An idea was shared during the meeting that America needed to host a National Summit on the Teaching Profession and the topic for the first event should be Teacher Leadership.  I was extremely proud of the leadership of AFT, CCSSO, ED, and the NEA at that moment in time.  They are organizations that, due to the nature of the constituents they represent, find themselves on the opposite side of the aisle more often than not.  However, as a Teacher Leader, I was moved by both the willingness of all four organizations to move forward with the event and their commitment level to students and teachers.  The defining moment of the meeting was when Secretary Duncan turned to the teachers in the room and said, “We are going to host the first National Summit on the Teaching Profession in the history of the United States and you are going to help plan it.”   The leaders from all four organizations were in agreement.  The walls of the traditional from the top down bureaucracy where teachers have little opportunity to provide input began to crumble when Secretary Duncan uttered the last word in that statement.  Randi Weingarten, Lilly Eskelsen Garcia, Chris Minnich, and Arne Duncan’s decision was leadership by example in the highest form.  In doing so, they set the standard for other policy makers, education leaders, and administrators to follow.  At that moment, the the roles of the teachers in the room changed from passive observers to professional educators who were critical to the reform effort.

 

What would happen if teachers were given similar opportunities to provide input in schools all across the nation?  Think of the benefits our students would receive if the rigid system teachers and administrators work in instantly became more flexible and allowed for a vested partnership between both groups.  The result would be new innovative forms of instruction, assessment, and professional development.  Our students would be the initial winners.  However, over the long term, our nation would reap the rewards of empowering generations of children with the skills they need to be career and college ready with the ability to compete on the global stage.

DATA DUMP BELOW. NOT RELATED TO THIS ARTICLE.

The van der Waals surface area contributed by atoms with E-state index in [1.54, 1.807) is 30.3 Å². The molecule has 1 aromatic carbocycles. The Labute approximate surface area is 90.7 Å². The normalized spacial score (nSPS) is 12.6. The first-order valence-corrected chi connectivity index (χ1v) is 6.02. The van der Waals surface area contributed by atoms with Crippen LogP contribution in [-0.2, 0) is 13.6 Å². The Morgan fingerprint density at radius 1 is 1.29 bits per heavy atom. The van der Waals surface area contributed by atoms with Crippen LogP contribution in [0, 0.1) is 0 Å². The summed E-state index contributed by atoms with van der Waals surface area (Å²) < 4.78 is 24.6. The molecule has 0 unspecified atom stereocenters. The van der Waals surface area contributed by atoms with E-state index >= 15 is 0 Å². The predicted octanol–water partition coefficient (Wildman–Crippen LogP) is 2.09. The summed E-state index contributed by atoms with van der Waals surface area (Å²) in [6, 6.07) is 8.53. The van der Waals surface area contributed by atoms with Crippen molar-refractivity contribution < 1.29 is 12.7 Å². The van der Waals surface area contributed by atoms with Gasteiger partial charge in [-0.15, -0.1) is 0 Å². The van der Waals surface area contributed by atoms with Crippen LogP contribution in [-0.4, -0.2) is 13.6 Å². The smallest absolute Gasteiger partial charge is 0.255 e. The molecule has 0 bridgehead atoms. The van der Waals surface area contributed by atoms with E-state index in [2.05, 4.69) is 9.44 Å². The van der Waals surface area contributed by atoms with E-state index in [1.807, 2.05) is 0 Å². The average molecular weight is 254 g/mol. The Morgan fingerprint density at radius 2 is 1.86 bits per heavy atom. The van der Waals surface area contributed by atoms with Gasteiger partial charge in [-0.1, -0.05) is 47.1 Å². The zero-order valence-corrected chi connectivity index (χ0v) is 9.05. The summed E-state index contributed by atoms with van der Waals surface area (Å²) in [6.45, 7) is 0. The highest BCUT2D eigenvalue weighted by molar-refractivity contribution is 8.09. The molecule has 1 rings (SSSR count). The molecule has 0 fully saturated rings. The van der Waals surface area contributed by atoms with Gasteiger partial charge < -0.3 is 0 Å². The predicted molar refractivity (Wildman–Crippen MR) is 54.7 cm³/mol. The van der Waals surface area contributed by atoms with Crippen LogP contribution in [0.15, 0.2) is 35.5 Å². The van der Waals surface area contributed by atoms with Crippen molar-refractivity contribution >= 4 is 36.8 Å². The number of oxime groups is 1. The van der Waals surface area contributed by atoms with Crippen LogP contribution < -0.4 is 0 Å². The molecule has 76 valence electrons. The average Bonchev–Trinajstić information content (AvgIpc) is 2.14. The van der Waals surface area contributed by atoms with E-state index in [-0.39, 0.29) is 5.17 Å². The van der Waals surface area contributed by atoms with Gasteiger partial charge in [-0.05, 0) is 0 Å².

Over the course of the past year, the team of teachers worked closely with the staffs of AFT, CCSSO, ED, and the NEA to create a framework for the National Summit that will promote organic conversations on Teacher Leadership at the state and national levels.  The idea behind the collaborative effort is a powerful example of how administrators, policymakers, education associations, and Teacher Leaders can work together to create meaningful change from the classroom level to national initiatives for the benefit of our students.  Let the journey begin

 

Follow the National Summit on Twitter by using #USSTP2016.

 

Joe Fatheree is a Top 50 Finalist for the Global Teacher Prize, a recipient of the NEA’s National Award for Teaching Excellence, and the 2007 Illinois Teacher of the Year. He is the Instructor of Creativity and Innovation at Effingham High School, and serves as the Director for Strategic Projects for the National Network of State Teachers of the Year [NNSTOY].